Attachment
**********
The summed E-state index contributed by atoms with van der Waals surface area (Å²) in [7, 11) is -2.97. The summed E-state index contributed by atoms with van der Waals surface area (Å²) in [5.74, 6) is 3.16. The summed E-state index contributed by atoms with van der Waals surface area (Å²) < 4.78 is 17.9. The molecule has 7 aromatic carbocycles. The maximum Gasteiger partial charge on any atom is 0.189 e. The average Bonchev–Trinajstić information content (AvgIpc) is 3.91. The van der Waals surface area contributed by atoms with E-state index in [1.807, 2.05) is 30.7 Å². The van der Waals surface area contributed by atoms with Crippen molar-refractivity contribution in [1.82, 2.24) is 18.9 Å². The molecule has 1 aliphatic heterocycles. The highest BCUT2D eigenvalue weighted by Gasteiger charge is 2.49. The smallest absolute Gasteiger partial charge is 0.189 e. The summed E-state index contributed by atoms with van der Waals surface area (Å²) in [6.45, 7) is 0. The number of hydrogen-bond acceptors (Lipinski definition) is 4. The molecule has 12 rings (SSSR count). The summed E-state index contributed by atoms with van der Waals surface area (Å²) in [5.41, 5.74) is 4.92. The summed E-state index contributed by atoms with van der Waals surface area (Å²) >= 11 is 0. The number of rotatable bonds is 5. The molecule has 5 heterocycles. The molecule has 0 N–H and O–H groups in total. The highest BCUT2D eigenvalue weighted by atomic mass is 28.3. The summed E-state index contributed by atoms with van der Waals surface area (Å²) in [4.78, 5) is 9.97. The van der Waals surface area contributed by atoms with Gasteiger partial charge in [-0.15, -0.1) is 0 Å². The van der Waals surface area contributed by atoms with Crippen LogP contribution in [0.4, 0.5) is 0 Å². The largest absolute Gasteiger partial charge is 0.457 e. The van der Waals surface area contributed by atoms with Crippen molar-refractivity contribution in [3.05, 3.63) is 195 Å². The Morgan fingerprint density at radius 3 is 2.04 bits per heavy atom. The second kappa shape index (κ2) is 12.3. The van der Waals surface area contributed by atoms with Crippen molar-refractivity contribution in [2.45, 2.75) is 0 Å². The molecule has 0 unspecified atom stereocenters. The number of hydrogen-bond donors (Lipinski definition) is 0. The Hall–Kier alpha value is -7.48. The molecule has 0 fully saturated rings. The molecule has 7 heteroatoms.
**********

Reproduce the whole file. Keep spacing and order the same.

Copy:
The summed E-state index contributed by atoms with van der Waals surface area (Å²) in [7, 11) is -2.97. The summed E-state index contributed by atoms with van der Waals surface area (Å²) in [5.74, 6) is 3.16. The summed E-state index contributed by atoms with van der Waals surface area (Å²) < 4.78 is 17.9. The molecule has 7 aromatic carbocycles. The maximum Gasteiger partial charge on any atom is 0.189 e. The average Bonchev–Trinajstić information content (AvgIpc) is 3.91. The van der Waals surface area contributed by atoms with E-state index in [1.807, 2.05) is 30.7 Å². The van der Waals surface area contributed by atoms with Crippen molar-refractivity contribution in [1.82, 2.24) is 18.9 Å². The molecule has 1 aliphatic heterocycles. The highest BCUT2D eigenvalue weighted by Gasteiger charge is 2.49. The smallest absolute Gasteiger partial charge is 0.189 e. The summed E-state index contributed by atoms with van der Waals surface area (Å²) in [6.45, 7) is 0. The number of hydrogen-bond acceptors (Lipinski definition) is 4. The molecule has 12 rings (SSSR count). The summed E-state index contributed by atoms with van der Waals surface area (Å²) in [5.41, 5.74) is 4.92. The summed E-state index contributed by atoms with van der Waals surface area (Å²) >= 11 is 0. The number of rotatable bonds is 5. The molecule has 5 heterocycles. The molecule has 0 N–H and O–H groups in total. The highest BCUT2D eigenvalue weighted by atomic mass is 28.3. The summed E-state index contributed by atoms with van der Waals surface area (Å²) in [4.78, 5) is 9.97. The van der Waals surface area contributed by atoms with Gasteiger partial charge in [-0.15, -0.1) is 0 Å². The van der Waals surface area contributed by atoms with Crippen LogP contribution in [0.4, 0.5) is 0 Å². The largest absolute Gasteiger partial charge is 0.457 e. The van der Waals surface area contributed by atoms with Crippen molar-refractivity contribution in [3.05, 3.63) is 195 Å². The Morgan fingerprint density at radius 3 is 2.04 bits per heavy atom. The second kappa shape index (κ2) is 12.3. The van der Waals surface area contributed by atoms with Crippen molar-refractivity contribution in [2.45, 2.75) is 0 Å². The molecule has 0 unspecified atom stereocenters. The number of hydrogen-bond donors (Lipinski definition) is 0. The Hall–Kier alpha value is -7.48. The molecule has 0 fully saturated rings. The molecule has 7 heteroatoms.